by Bob Beranek
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Keeping up with my theme of addressing the glossary of terms, this blog is dedicated to the most important term of all – frit. Why do I say it’s the most important? The answer – its importance to bonding glass to vehicle frames and the longevity of that bond.

The frit is the black paint band around the perimeter of an auto glass part. Though it does provide the appearance benefit of acting as a “moulding” substitute to cover the urethane bead, it also has a practical purpose.

For example:
• The black color protects the polyurethane adhesive from one of its biggest enemies, ultraviolet light. Ultraviolet light is found in sunlight and it attacks urethane by breaking it down to a “caulk like” black powder. This weakens the urethane and reduces its bonding strength.

• The application of the frit paint on the number four surface of the glass adds to its adherence by adding more surfaces to bond to through mechanical adhesion. The rougher the surface the more mechanical bonding can occur.

Back when frit wasn’t applied by the glass manufacturer and urethane was used to bond glass, we applied a “black-out” primer to serve the purpose of the frit. The black-out primer and large, wide chrome mouldings protected the urethane bead from ultraviolet light and the primer acted as the roughened surface for the mechanical bond. Then glass and vehicle manufacturers realized they could add more protection and better bonding by adding frit paint to the glass.

The frit allows for “exposed edge” glass parts, which contribute to eliminating mouldings. The frit also adds more of a mechanical bond, which strengthens the safety devices the glass contributes to, and it makes the car look good.

So, pay attention to that black paint called the frit. It is important. It is not just there to make the vehicle look good. It is there for safety purposes.

I have recently heard of a problem in adhering urethane to an internally applied frit. What we mean by an internally applied frit is one that is applied on surface 2 or 3 instead of surface 4 where it is usually applied. The frit is the paint band around the perimeter of the glass and acts as an aesthetically pleasing finishing application, but also acts as a protective coating for urethane’s biggest enemy, ultraviolet light. The frit applied to surface 4 also acts as a bonding enhancer. The frit is a rough surface that increases the bonding surface urethane can grip. So, the rougher the frit surface is, the more enhanced bonding there is. 

Glass has a very smooth surface and adhesion is enhanced when there are certain conditions present. They can include a rough surface, a clean contaminant free surface and a primed surface that can interact with different substrates. The issue I see could be all or part of the options above.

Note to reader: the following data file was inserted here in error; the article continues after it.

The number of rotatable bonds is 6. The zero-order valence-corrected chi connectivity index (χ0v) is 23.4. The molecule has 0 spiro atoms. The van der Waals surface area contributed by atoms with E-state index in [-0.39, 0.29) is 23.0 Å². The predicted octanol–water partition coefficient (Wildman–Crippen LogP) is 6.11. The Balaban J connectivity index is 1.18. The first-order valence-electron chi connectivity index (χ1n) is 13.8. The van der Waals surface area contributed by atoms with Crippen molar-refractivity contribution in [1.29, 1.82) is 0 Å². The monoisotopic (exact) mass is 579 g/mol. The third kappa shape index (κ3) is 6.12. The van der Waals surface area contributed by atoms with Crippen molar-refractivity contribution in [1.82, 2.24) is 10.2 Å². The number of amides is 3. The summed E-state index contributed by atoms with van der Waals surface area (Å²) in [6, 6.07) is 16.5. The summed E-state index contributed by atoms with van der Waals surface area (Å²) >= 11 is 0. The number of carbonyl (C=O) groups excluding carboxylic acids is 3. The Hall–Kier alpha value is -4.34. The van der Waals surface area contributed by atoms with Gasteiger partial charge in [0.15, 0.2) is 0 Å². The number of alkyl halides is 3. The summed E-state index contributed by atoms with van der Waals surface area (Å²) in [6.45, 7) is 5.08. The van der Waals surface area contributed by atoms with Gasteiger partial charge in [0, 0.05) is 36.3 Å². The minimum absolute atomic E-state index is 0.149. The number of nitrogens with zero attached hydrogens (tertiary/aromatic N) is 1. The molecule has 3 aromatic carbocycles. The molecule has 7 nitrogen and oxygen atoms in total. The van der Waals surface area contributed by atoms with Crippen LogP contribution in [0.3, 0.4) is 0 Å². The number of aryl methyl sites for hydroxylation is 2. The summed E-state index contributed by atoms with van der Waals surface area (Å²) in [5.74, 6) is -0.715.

If the frit is applied to the inside surface instead of an exposed surface, then an abraded surface must be created to enhance the bonding surface. This is why there are products or procedures that abrade surfaces. Dow’s Betabrade, Sika’s PowerCleanAids and other adhesive company’s wet scrub procedures are used for contaminant removal but also adds an abrasion that would also add adhesion success with increasing bonding surfaces. The more surface to bond to, the better adhesion strength is accomplished.

The next question would be, how well was the surface cleaned? Were the proper procedures used to clean the edge of the glass? Time and again during my training sessions I see technicians cleaning the glass incorrectly, even from technicians that have years of experience. They use improper cleaners, cleaning towels, and procedures that add contaminants rather than eliminating them. Add those improper procedures to a smooth glass surface and you have adhesion failure. Technicians and companies should be seeking cleaning instructions from their adhesive company representatives to fine tune their procedures and insure proper cleaning procedures.

Finally, I have no problem with primerless urethanes. Primerless urethanes work very well and produces a safe and proper installation with the elimination of a step that can save time and effort. However, primerless urethanes demand a clean surface to bond well.  There is no back-up and there is no amount of forgiveness if the surface is not clean or if the surface is too smooth to adhere to aggressively. Primerless urethanes may very well demand abrasion for maximum adhesion when applied to interior applied frits. I suggest that you check that possibility with your adhesive representative for confirmation or instruction for use.

Primable urethanes add an application of primer that also adds a level of increased bonding surface by its application to the glass. When it cures (dries), it leaves behind peaks and valleys that have walls to increase the bonding surfaces even on smooth interior applied frits.

My opinion is that if you use interior applied frit glass, use a product or procedure that abrades the bonding surface of the glass or use primer whether the urethane asks for it or not. Either way more bonding surface is created and the mechanical bond is enhanced.